Psoriasis is a skin disease that causes scaling and swelling. Skin
cells grow deep in the skin and slowly rise to the surface. This process is
called cell turnover, and it takes about a month. With psoriasis, it can happen
in just a few days because the cells rise too fast and pile up on the surface.
Most psoriasis causes patches of thick, red skin with silvery
scales. These patches can itch or feel sore. They are often found on the elbows,
knees, other parts of the legs, scalp, lower back, face, palms, and soles of the
feet. But they can show up other places such as fingernails, toenails, genitals,
and inside the mouth.
Who Gets Psoriasis?
Anyone can get psoriasis, but it occurs more often in adults.
Sometimes there is a family history of psoriasis. Certain genes have been linked
to the disease. Men and women get psoriasis at about the same rate.
What Causes Psoriasis?
Psoriasis begins in the immune system, mainly with a type of white
blood cell called a T cell. T cells help protect the body against infection and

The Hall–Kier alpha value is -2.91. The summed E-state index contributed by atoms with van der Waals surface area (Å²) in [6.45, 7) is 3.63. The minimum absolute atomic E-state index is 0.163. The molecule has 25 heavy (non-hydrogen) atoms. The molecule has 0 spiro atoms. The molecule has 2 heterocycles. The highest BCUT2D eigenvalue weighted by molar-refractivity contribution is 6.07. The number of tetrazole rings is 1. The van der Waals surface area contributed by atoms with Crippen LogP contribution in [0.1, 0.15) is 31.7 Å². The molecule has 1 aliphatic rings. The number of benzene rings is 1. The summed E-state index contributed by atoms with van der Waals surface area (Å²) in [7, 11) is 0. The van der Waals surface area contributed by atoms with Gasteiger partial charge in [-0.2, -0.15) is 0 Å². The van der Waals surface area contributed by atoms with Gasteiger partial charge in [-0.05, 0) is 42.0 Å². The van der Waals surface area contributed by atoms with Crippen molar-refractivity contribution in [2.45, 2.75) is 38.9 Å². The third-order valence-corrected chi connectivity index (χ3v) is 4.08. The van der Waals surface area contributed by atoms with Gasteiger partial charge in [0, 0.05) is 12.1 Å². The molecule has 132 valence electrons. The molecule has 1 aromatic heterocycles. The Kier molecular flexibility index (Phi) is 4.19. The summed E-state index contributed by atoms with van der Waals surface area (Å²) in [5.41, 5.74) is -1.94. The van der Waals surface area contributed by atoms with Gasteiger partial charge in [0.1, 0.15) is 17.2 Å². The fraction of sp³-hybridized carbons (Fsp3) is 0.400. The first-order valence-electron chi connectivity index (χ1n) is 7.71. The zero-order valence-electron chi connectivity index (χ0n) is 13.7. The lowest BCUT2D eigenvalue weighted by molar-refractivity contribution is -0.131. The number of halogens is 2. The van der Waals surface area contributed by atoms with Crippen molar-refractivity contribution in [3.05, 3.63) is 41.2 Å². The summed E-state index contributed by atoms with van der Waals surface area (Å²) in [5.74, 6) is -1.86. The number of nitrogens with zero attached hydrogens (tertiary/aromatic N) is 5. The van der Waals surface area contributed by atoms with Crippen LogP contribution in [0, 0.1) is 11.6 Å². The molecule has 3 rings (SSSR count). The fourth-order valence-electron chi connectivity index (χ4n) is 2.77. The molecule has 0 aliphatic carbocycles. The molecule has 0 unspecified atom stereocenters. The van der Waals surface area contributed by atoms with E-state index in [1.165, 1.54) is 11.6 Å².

disease. With psoriasis, T cells are put into action by mistake. They become so
active that they set off other immune responses. This leads to swelling and fast
turnover of skin cells. People with psoriasis may notice that sometimes the skin
gets better and sometimes it gets worse. Things that can cause the skin to get
How Is Psoriasis Diagnosed?
Psoriasis can be hard to diagnose because it can look like other
skin diseases. The doctor might need to look at a small skin sample under a
How Is Psoriasis Treated?
Treatment depends on:
All treatments don’t work the same for everyone. Doctors may
switch treatments if one doesn’t work, if there is a bad reaction, or if the
treatment stops working.
Treatments applied right on the skin (creams, ointments) may help.
Bath solutions and lotions may feel good, but they rarely make the
skin better. They are often used along with stronger treatments.
Natural ultraviolet light from the sun and artificial ultraviolet
light are used to treat psoriasis. One treatment, called PUVA, uses a
combination of a drug that makes skin more sensitive to light and ultraviolet A
If the psoriasis is severe, doctors might prescribe drugs or give
medicine through a shot. This is called systemic treatment. Antibiotics are not
used to treat psoriasis unless bacteria make the psoriasis worse.
When you combine topical (put on the skin), light, and systemic
treatments, you can often use lower doses of each. Combination therapy can also
lead to better results.
What Are Some Promising Areas of Psoriasis Research?
Doctors are learning more about psoriasis by studying:
For More Information on Psoriasis and Other Related
National Institute of Arthritis and Musculoskeletal and
Skin Diseases (NIAMS)
National Institutes of Health
Bethesda, MD 20892–3675
Phone: 301–495–4484 or 877–22–NIAMS
(226–4267) (free of charge)